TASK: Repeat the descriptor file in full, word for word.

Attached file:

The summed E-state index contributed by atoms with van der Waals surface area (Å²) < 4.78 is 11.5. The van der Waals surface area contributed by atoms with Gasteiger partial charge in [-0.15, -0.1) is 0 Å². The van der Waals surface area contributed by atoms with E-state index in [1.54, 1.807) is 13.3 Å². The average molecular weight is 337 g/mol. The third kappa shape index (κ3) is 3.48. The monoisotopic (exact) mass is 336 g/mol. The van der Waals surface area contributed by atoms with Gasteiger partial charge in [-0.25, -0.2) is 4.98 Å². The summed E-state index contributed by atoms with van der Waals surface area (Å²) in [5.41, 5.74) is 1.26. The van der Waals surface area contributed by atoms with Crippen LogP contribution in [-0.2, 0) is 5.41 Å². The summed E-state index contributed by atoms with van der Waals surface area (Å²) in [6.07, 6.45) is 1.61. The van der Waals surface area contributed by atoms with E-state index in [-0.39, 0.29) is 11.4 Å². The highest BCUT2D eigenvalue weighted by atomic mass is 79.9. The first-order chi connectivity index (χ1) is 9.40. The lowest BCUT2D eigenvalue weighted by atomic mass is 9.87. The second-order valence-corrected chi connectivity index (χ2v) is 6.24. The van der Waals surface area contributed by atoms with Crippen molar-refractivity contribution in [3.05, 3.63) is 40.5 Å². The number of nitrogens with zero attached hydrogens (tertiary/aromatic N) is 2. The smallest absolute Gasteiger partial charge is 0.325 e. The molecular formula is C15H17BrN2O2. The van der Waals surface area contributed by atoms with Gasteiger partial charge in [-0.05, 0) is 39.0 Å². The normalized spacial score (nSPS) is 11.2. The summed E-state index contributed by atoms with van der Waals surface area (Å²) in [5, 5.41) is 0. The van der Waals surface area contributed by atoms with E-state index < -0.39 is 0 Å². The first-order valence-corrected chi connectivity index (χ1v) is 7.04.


The summed E-state index contributed by atoms with van der Waals surface area (Å²) < 4.78 is 11.5. The van der Waals surface area contributed by atoms with Gasteiger partial charge in [-0.15, -0.1) is 0 Å². The van der Waals surface area contributed by atoms with E-state index in [1.54, 1.807) is 13.3 Å². The average molecular weight is 337 g/mol. The third kappa shape index (κ3) is 3.48. The monoisotopic (exact) mass is 336 g/mol. The van der Waals surface area contributed by atoms with Gasteiger partial charge in [-0.25, -0.2) is 4.98 Å². The summed E-state index contributed by atoms with van der Waals surface area (Å²) in [5.41, 5.74) is 1.26. The van der Waals surface area contributed by atoms with Crippen LogP contribution in [-0.2, 0) is 5.41 Å². The summed E-state index contributed by atoms with van der Waals surface area (Å²) in [6.07, 6.45) is 1.61. The van der Waals surface area contributed by atoms with E-state index in [-0.39, 0.29) is 11.4 Å². The highest BCUT2D eigenvalue weighted by atomic mass is 79.9. The first-order chi connectivity index (χ1) is 9.40. The lowest BCUT2D eigenvalue weighted by atomic mass is 9.87. The second-order valence-corrected chi connectivity index (χ2v) is 6.24. The van der Waals surface area contributed by atoms with Crippen molar-refractivity contribution in [3.05, 3.63) is 40.5 Å². The number of nitrogens with zero attached hydrogens (tertiary/aromatic N) is 2. The smallest absolute Gasteiger partial charge is 0.325 e. The molecular formula is C15H17BrN2O2. The van der Waals surface area contributed by atoms with Gasteiger partial charge in [-0.05, 0) is 39.0 Å². The normalized spacial score (nSPS) is 11.2. The summed E-state index contributed by atoms with van der Waals surface area (Å²) in [5, 5.41) is 0. The van der Waals surface area contributed by atoms with E-state index < -0.39 is 0 Å². The first-order valence-corrected chi connectivity index (χ1v) is 7.04.